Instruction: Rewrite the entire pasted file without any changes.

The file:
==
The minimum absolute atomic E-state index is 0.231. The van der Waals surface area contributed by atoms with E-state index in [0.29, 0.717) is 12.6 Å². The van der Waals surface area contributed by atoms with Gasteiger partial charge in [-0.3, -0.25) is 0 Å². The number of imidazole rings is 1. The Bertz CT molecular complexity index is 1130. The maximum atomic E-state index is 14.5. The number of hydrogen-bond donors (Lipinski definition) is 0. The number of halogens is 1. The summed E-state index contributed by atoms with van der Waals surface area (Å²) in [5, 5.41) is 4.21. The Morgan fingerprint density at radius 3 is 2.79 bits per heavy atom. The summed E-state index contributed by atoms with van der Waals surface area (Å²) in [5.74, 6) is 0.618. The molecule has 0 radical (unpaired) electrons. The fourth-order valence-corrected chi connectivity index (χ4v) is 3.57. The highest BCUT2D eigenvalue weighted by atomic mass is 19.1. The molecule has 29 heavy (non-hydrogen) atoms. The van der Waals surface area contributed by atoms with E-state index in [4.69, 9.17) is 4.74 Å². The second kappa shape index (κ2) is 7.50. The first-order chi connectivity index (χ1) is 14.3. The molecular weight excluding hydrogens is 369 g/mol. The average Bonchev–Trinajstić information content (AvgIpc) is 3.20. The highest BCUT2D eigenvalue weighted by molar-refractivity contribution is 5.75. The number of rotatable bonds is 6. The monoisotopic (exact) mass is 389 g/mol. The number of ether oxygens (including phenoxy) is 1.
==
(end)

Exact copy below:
The minimum absolute atomic E-state index is 0.231. The van der Waals surface area contributed by atoms with E-state index in [0.29, 0.717) is 12.6 Å². The van der Waals surface area contributed by atoms with Gasteiger partial charge in [-0.3, -0.25) is 0 Å². The number of imidazole rings is 1. The Bertz CT molecular complexity index is 1130. The maximum atomic E-state index is 14.5. The number of hydrogen-bond donors (Lipinski definition) is 0. The number of halogens is 1. The summed E-state index contributed by atoms with van der Waals surface area (Å²) in [5, 5.41) is 4.21. The Morgan fingerprint density at radius 3 is 2.79 bits per heavy atom. The summed E-state index contributed by atoms with van der Waals surface area (Å²) in [5.74, 6) is 0.618. The molecule has 0 radical (unpaired) electrons. The fourth-order valence-corrected chi connectivity index (χ4v) is 3.57. The highest BCUT2D eigenvalue weighted by atomic mass is 19.1. The molecule has 29 heavy (non-hydrogen) atoms. The van der Waals surface area contributed by atoms with E-state index in [4.69, 9.17) is 4.74 Å². The second kappa shape index (κ2) is 7.50. The first-order chi connectivity index (χ1) is 14.3. The molecular weight excluding hydrogens is 369 g/mol. The average Bonchev–Trinajstić information content (AvgIpc) is 3.20. The highest BCUT2D eigenvalue weighted by molar-refractivity contribution is 5.75. The number of rotatable bonds is 6. The monoisotopic (exact) mass is 389 g/mol. The number of ether oxygens (including phenoxy) is 1.